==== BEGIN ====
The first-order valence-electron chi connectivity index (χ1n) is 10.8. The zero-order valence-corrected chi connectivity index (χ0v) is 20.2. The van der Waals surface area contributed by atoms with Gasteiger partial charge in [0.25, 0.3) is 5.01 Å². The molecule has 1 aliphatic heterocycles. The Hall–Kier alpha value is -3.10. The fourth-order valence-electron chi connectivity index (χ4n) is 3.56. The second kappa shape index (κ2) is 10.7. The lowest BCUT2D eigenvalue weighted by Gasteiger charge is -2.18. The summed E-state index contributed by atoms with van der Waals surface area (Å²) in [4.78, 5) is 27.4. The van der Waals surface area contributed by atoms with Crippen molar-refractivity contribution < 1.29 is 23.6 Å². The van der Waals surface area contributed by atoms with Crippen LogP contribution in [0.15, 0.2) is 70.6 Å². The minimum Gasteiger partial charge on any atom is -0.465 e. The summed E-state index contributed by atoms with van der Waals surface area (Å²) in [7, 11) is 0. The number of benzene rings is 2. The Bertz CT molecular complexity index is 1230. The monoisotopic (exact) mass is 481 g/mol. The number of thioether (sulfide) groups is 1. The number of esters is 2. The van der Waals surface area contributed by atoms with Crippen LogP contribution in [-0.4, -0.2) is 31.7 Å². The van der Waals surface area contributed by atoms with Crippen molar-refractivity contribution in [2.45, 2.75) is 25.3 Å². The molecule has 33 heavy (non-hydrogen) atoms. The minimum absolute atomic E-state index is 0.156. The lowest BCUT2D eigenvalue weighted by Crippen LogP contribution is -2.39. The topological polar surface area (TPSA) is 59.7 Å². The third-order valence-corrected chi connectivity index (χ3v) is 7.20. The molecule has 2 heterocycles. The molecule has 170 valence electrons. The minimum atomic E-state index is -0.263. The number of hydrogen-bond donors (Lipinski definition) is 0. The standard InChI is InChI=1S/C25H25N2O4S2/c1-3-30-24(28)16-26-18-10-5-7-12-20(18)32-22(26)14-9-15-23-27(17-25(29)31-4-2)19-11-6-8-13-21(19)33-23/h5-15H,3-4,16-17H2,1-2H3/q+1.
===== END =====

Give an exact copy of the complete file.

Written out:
The first-order valence-electron chi connectivity index (χ1n) is 10.8. The zero-order valence-corrected chi connectivity index (χ0v) is 20.2. The van der Waals surface area contributed by atoms with Gasteiger partial charge in [0.25, 0.3) is 5.01 Å². The molecule has 1 aliphatic heterocycles. The Hall–Kier alpha value is -3.10. The fourth-order valence-electron chi connectivity index (χ4n) is 3.56. The second kappa shape index (κ2) is 10.7. The lowest BCUT2D eigenvalue weighted by Gasteiger charge is -2.18. The summed E-state index contributed by atoms with van der Waals surface area (Å²) in [4.78, 5) is 27.4. The van der Waals surface area contributed by atoms with Crippen molar-refractivity contribution < 1.29 is 23.6 Å². The van der Waals surface area contributed by atoms with Crippen LogP contribution in [0.15, 0.2) is 70.6 Å². The minimum Gasteiger partial charge on any atom is -0.465 e. The summed E-state index contributed by atoms with van der Waals surface area (Å²) in [7, 11) is 0. The number of benzene rings is 2. The Bertz CT molecular complexity index is 1230. The monoisotopic (exact) mass is 481 g/mol. The number of thioether (sulfide) groups is 1. The number of esters is 2. The van der Waals surface area contributed by atoms with Crippen LogP contribution in [-0.4, -0.2) is 31.7 Å². The van der Waals surface area contributed by atoms with Crippen molar-refractivity contribution in [2.45, 2.75) is 25.3 Å². The molecule has 33 heavy (non-hydrogen) atoms. The minimum absolute atomic E-state index is 0.156. The lowest BCUT2D eigenvalue weighted by Crippen LogP contribution is -2.39. The topological polar surface area (TPSA) is 59.7 Å². The third-order valence-corrected chi connectivity index (χ3v) is 7.20. The molecule has 2 heterocycles. The molecule has 170 valence electrons. The minimum atomic E-state index is -0.263. The number of hydrogen-bond donors (Lipinski definition) is 0. The standard InChI is InChI=1S/C25H25N2O4S2/c1-3-30-24(28)16-26-18-10-5-7-12-20(18)32-22(26)14-9-15-23-27(17-25(29)31-4-2)19-11-6-8-13-21(19)33-23/h5-15H,3-4,16-17H2,1-2H3/q+1.